Where on the chart do you see yourself? What has led you to where you are now in your understanding of disability, in either yourself or in others?

Has internalized ableism been a part of your life? If so, what does it look like for you? How do you move past ableism and learn to walk with joy in the fullness of who you are as a disabled person, beautifully and wonderfully made by a good and loving God?

Posted in musings

internalized ableism

Sometimes the things we hate the most are things inside ourselves.

If you’ve read the Harry Potter series, you may remember the story of Dumbledore’s younger sister Ariana, who was unable to acknowledge or accept her own magical abilities after a traumatizing encounter at a young age. Because of her experience, she began to see her magic as something freaky, abnormal, disgusting, or fearsome – so she tried to conceal it, control it, eradicate it. But it was a part of who she was, and for all her attempts it would still come bursting out, wild and uncontrolled, in moments of high stress or emotion. And through trying to bury her magic, she was never able to reach the heights of power and beauty that she would otherwise have been capable of: her own self-hatred, shaped by the fear and disgust of others, held her back.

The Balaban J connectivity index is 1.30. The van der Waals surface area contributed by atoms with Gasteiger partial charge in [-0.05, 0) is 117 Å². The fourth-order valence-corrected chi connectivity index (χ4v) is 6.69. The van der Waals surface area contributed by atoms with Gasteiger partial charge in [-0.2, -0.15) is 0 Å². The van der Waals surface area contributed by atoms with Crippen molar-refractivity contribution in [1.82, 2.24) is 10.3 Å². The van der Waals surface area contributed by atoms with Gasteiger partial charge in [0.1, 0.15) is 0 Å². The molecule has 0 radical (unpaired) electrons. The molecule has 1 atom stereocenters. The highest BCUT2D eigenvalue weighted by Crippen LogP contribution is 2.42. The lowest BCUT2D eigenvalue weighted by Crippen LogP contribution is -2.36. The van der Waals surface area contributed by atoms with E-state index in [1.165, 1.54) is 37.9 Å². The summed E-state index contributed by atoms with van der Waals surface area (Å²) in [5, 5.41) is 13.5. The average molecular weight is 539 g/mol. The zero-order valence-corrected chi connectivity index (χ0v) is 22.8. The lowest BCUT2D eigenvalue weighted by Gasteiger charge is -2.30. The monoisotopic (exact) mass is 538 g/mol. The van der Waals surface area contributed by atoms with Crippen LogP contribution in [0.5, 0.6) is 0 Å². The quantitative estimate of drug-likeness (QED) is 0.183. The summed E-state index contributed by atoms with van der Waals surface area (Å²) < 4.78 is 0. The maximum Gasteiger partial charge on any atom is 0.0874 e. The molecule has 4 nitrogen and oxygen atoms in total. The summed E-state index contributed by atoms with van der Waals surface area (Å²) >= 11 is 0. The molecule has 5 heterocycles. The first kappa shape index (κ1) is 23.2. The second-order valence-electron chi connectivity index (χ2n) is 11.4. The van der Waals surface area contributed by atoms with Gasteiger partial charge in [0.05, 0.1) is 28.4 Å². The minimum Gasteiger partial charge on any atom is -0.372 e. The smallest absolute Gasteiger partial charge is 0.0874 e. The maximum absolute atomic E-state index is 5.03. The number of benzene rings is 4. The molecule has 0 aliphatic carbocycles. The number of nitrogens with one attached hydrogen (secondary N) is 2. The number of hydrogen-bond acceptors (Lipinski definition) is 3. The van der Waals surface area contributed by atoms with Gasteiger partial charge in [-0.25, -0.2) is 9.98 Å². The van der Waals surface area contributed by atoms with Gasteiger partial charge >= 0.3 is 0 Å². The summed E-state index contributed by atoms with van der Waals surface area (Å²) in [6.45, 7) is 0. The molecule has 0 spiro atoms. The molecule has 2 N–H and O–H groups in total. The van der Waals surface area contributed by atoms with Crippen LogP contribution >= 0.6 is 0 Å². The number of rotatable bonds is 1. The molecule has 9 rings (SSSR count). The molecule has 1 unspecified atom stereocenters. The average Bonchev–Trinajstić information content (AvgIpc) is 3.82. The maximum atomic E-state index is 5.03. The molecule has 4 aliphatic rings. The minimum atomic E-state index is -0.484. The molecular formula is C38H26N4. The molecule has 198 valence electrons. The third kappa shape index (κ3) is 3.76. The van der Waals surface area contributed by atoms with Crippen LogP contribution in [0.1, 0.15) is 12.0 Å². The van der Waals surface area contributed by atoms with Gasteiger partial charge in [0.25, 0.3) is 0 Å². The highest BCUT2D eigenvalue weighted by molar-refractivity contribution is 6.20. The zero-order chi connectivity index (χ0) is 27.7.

The movie Frozen tells a similar story. Elsa tries for years to lock in her power, controlling it only in the sense of never using it and never letting anyone know it exists – but she has to isolate herself to do so, locking herself away just as she tries to lock her power away, and when circumstances intensify, her power is revealed in erratic, wild, dangerous ways. And because of all those years of the people she loved and trusted most telling her not to use her power, to hide it, to control it, she is (at first, anyway) unable to see the beauty and potential of it. She is swamped by feelings of her own inadequacy and monstrosity, believing the lies of the disgusted and fearful crowds.

This is what internalized ableism looks like.